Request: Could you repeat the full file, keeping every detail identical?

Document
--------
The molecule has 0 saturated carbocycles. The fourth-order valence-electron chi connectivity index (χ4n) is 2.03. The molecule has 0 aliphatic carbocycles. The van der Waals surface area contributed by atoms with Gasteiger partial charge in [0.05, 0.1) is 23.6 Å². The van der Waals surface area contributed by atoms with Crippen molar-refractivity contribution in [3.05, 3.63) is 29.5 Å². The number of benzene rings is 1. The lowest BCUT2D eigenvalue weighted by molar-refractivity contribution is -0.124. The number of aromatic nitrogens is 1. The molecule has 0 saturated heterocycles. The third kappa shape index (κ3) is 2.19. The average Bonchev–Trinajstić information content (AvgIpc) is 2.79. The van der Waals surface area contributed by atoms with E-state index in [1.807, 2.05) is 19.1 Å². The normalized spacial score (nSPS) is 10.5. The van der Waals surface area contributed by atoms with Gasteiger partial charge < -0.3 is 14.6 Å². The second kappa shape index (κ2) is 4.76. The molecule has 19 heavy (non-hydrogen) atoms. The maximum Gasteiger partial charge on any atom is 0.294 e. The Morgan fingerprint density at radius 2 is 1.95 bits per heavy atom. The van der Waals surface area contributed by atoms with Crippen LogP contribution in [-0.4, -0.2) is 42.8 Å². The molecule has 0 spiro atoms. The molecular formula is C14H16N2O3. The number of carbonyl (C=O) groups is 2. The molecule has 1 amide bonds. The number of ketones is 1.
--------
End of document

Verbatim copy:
The molecule has 0 saturated carbocycles. The fourth-order valence-electron chi connectivity index (χ4n) is 2.03. The molecule has 0 aliphatic carbocycles. The van der Waals surface area contributed by atoms with Gasteiger partial charge in [0.05, 0.1) is 23.6 Å². The van der Waals surface area contributed by atoms with Crippen molar-refractivity contribution in [3.05, 3.63) is 29.5 Å². The number of benzene rings is 1. The lowest BCUT2D eigenvalue weighted by molar-refractivity contribution is -0.124. The number of aromatic nitrogens is 1. The molecule has 0 saturated heterocycles. The third kappa shape index (κ3) is 2.19. The average Bonchev–Trinajstić information content (AvgIpc) is 2.79. The van der Waals surface area contributed by atoms with E-state index in [1.807, 2.05) is 19.1 Å². The normalized spacial score (nSPS) is 10.5. The van der Waals surface area contributed by atoms with Gasteiger partial charge < -0.3 is 14.6 Å². The second kappa shape index (κ2) is 4.76. The molecule has 19 heavy (non-hydrogen) atoms. The maximum Gasteiger partial charge on any atom is 0.294 e. The Morgan fingerprint density at radius 2 is 1.95 bits per heavy atom. The van der Waals surface area contributed by atoms with Crippen LogP contribution in [-0.4, -0.2) is 42.8 Å². The molecule has 0 spiro atoms. The molecular formula is C14H16N2O3. The number of carbonyl (C=O) groups is 2. The molecule has 1 amide bonds. The number of ketones is 1.